There was plenty of discussion in the racing press after Sheikh Mohammed Obaid Al Maktoum decided to switch around 35 horses, including Group 1 winner Postponed, from the stable of Luca Cumani to his Newmarket neighbour, Roger Varian at the end of last season.

At the time Cumani was at a loss to explain why the sheikh had removed his string, ending a 20-year association that had enjoyed Derby glory with High-Rise in 1998 plus Group strikes with the likes of Zomaradah, Emirates Queen, Afsare and Connecticut.

Seventeen years may be a long time between Group 1 drinks for a high-profile owner but surely that cannot explain the sudden exodus from Cumani’s Bedford House Stables

Seventeen years may be a long time between Group 1 drinks for a high-profile owner but surely that cannot explain the sudden exodus from Cumani’s Bedford House Stables, which followed Postponed’s thrilling success in the King George VI and Queen Elizabeth Stakes and subsequent victory in the Prix Foy.

Interestingly, that statistic would have been different had Zomaradah’s first offspring been retained by Sheikh Obaid. Instead, Dubawi, the best runner from the sole crop of the ill-fated stallion Dubai Millennium, went on to represent the Godolphin operation of Sheikh Mohammed – Sheikh Obaid’s cousin – and is now one of the world’s elite sires.

For every loser there is a winner, of course, and Cumani’s loss has been Varian’s gain. The quietly-spoken handler has not wasted any time in showcasing his own talents and while the majority of his inmates at Kremlin House Stables have been limbering up for the turf season, Postponed has been making hay while the sun shines in Dubai, scoring victories in the City of Gold and Sheema Classic, bagging £2.6 million along the way. Not a bad start to the season for both trainer and owner embarking on a new partnership.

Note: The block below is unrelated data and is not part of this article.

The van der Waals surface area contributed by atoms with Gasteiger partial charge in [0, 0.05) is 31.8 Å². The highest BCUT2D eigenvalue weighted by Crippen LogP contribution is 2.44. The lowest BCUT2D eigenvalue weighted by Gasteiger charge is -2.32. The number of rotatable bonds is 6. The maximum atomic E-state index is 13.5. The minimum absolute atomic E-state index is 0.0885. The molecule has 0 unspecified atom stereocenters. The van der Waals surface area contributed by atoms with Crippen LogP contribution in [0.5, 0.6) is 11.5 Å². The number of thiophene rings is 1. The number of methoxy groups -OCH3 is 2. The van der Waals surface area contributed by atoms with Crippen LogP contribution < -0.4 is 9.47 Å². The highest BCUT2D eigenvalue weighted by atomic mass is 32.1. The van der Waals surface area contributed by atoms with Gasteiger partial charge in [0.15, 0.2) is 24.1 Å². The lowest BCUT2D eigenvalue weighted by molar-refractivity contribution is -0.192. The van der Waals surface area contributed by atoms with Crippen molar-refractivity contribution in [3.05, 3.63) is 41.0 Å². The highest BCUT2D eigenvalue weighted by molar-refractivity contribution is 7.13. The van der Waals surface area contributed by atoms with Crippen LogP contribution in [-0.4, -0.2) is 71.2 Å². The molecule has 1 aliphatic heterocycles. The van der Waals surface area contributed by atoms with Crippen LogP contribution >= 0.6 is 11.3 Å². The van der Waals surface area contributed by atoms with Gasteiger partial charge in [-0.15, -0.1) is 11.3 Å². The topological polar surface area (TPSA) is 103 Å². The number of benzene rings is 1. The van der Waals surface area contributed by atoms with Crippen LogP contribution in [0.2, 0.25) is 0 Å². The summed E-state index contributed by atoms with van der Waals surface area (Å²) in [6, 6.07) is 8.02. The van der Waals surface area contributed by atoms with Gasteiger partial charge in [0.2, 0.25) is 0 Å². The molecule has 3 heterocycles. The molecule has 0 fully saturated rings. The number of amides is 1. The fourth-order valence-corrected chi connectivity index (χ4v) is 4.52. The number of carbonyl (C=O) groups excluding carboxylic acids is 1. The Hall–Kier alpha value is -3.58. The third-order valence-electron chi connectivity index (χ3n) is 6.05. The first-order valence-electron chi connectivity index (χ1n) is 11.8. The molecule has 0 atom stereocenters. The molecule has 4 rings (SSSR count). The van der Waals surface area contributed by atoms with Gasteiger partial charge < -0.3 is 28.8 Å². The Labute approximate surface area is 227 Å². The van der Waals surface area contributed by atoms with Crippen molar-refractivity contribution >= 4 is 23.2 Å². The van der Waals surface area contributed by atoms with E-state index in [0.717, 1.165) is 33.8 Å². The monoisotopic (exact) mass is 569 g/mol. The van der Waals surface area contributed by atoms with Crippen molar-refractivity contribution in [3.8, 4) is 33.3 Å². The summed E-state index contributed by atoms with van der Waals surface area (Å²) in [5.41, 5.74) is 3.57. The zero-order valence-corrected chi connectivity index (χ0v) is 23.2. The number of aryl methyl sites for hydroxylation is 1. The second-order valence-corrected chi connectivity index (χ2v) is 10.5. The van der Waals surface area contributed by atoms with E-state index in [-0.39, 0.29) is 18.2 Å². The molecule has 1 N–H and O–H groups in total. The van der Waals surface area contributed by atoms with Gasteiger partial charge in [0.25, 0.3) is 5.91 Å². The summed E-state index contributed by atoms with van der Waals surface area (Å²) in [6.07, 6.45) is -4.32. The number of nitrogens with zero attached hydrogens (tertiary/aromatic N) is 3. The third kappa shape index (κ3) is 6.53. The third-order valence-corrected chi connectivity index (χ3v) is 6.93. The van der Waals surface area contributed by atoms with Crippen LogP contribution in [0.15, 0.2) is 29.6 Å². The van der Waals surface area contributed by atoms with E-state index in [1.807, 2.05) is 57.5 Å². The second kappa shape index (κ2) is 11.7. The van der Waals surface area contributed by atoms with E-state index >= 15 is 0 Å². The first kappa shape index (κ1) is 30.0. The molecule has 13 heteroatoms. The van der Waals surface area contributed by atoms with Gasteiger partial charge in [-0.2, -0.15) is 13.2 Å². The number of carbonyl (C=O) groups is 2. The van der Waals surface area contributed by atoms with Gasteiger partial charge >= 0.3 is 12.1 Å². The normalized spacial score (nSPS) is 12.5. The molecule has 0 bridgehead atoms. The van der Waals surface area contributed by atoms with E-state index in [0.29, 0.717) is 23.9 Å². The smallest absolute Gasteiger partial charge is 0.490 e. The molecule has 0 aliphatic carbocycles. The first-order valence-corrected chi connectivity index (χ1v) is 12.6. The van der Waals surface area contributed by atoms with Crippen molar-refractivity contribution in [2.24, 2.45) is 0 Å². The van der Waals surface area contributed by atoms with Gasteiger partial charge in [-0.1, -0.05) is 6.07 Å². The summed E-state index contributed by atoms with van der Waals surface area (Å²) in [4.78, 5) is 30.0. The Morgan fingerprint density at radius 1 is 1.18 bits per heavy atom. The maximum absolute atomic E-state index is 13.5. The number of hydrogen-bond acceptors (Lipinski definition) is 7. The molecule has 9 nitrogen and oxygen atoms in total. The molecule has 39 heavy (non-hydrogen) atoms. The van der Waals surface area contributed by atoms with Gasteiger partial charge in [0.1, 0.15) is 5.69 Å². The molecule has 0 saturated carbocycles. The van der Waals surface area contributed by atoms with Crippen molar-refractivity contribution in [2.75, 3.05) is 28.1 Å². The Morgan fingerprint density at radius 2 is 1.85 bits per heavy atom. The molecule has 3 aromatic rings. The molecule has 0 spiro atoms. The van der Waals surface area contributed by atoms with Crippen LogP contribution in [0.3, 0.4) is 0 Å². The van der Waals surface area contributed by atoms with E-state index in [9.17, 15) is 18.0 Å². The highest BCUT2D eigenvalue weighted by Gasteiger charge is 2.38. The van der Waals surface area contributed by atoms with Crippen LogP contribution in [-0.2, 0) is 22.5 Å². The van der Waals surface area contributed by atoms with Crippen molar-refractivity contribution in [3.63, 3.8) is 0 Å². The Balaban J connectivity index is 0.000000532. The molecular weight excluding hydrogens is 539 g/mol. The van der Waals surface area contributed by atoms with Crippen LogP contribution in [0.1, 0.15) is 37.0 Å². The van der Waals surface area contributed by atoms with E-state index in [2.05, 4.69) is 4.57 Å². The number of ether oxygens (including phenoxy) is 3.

In this month’s Talking To (pages 48-52), Varian, who will oversee over 200 horses this season, tells Tim Richards about how he dealt with the matter of receiving Sheikh Obaid’s runners.

“Owners pay the bills and they have the right to move their horses to another trainer if for some reason they are not happy; it is part of the industry that we have to deal with,” Varian explains.

“This was a high-profile move that naturally gained media coverage. Most important for me was to be honest and respectful to the people closely involved with the change of circumstances, the owner Sheikh Mohammed Obaid and trainer Luca Cumani.

“I spoke with Luca at length one evening, some considerable time before the story broke. He could not have been more of a gentleman. I admire him for that.”

When it comes to the big stars, most people will undoubtedly associate a racehorse primarily with its trainer. Think of Frankel and the first name likely to pop into your head will be [Sir] Henry Cecil, not Khalid Abdullah. Sheikh Joaan Al Thani’s Al Shaqab Racing owned Treve – but Criquette Head-Maarek was always the first point of contact.

The fact is that most trainers own – in real terms – as much of these horses as you or I. The breakdown of the relationship between Clive Smith and Paul Nicholls over Kauto Star’s retirement plans shows what can happen when these waters become muddied.

One owner and breeder who is unlikely to be overshadowed by any of his trainers is Bill Gredley. It’s 25 years since his famous silks were carried to victory in the Eclipse at Sandown by 28-1 outsider Environment Friend, while in 1992 his exceptional filly User Friendly carried all before her, notching four Group 1s including an Oaks treble and the St Leger.

In a superb interview with Julian Muscat (pages 42-46), the property tycoon explains why he still gets a kick out of watching his homebreds succeed on the racecourse, with top stayer Big Orange one of his main hopes for the season ahead, and why he’s happy to be known as a maverick in the sport.